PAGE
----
When you are facing a panel of interviewers,
make your best moves
Whether you are
searching for jobs, looking for career avenues or climbing the corporate
ladder, you can't escape team interviews these days. The problem is that
such interviews don't have a pattern to them. They come in different
forms. You could be facing your prospective team members. Or you could be
up against the top brass—HR vice-president, the section head, the
operations chief. Or you could also be sent to a recruitment assessment
centre for multi-parametric evaluation (psychological tests for
pressure-handling abilities, team-player skills and so on).
Just go through these
tips for surviving, and scoring, in a team interview.
CREATE A MENTAL PICTURE OF YOURSELF
self-confidence by seeing yourself as star performer who's a cut above.
See yourself answering with elan the questions you expect. Then replay
your answers and ask yourself these questions:
- How interesting were
- Did most of your
responses begin the same way?
- Did you use 'we'
often, suggesting team-player attributes?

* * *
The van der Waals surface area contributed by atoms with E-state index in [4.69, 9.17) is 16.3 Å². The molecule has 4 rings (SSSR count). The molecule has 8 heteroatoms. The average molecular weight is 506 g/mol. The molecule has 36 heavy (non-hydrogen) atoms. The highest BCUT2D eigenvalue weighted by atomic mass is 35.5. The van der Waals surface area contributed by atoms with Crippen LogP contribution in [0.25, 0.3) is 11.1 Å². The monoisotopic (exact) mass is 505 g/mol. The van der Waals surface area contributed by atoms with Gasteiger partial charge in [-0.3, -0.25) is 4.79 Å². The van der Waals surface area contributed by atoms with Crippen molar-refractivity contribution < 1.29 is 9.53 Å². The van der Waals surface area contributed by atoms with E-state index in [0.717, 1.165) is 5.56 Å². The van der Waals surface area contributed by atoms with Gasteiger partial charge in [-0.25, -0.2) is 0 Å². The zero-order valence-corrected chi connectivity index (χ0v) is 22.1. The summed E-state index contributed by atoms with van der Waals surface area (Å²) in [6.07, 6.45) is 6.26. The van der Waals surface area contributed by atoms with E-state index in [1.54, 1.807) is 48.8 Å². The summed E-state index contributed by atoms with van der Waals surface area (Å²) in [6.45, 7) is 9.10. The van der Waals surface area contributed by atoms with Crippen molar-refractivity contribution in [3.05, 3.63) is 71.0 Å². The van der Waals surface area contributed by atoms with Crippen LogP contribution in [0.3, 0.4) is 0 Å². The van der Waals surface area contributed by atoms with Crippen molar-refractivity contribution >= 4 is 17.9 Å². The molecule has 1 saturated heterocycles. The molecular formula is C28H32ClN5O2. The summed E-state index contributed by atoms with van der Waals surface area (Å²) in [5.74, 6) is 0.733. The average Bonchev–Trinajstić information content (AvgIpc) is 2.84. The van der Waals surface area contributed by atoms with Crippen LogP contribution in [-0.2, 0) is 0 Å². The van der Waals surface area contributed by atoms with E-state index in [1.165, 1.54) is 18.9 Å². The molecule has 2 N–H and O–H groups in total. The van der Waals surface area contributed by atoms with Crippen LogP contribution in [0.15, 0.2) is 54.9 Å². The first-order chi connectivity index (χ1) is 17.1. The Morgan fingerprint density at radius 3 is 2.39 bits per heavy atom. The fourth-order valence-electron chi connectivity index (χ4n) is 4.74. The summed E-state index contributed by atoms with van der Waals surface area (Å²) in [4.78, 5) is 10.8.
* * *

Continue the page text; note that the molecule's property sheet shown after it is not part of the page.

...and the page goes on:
- Are there traces of
humour in your responses?
GIVE VARIETY TO YOUR ANSWERS
- Remember you might be
interviewed by different panels. Don't give a stock answer to all of
them. They'll be comparing notes.
- Repackage your skills
so that they sound different. If you're showcasing project X as your
major achievement in your present job before one team, talk about
project B before another interview panel.
- A technical team will
tune in to techie talk; an HR team would rather hear about your
- Pull out the stops on
your group management and group presentation skills.
- Interviewers are people after all. Look for the personality type
underscoring each interviewer.
- Then try
and connect with each one of them without getting personal. Usually the
best way to make contact is to project values that you feel you can
share with your interviewers.
PREPARE FOR STRESS
- You'll be up against
a time crunch in a team interview.
one-on-ones, the interviewer might be taking notes, allowing you little
breathers. No such luck with four people firing questions at you. Use
stress control techniques to soothe your nerves. You might even use the
extra adrenaline to sharpen your responses.
ASK GOOD QUESTIONS
- Research is integral
to a good interview performance. Find out as much about you can about
the company concerned. Browse the Net, check company reports, put
together news clips.
- Armed with your
background brief, ask relevant questions about the company.
- If you think you have
a bright idea about any ongoing activity, try this: "Did the company
consider this option ..."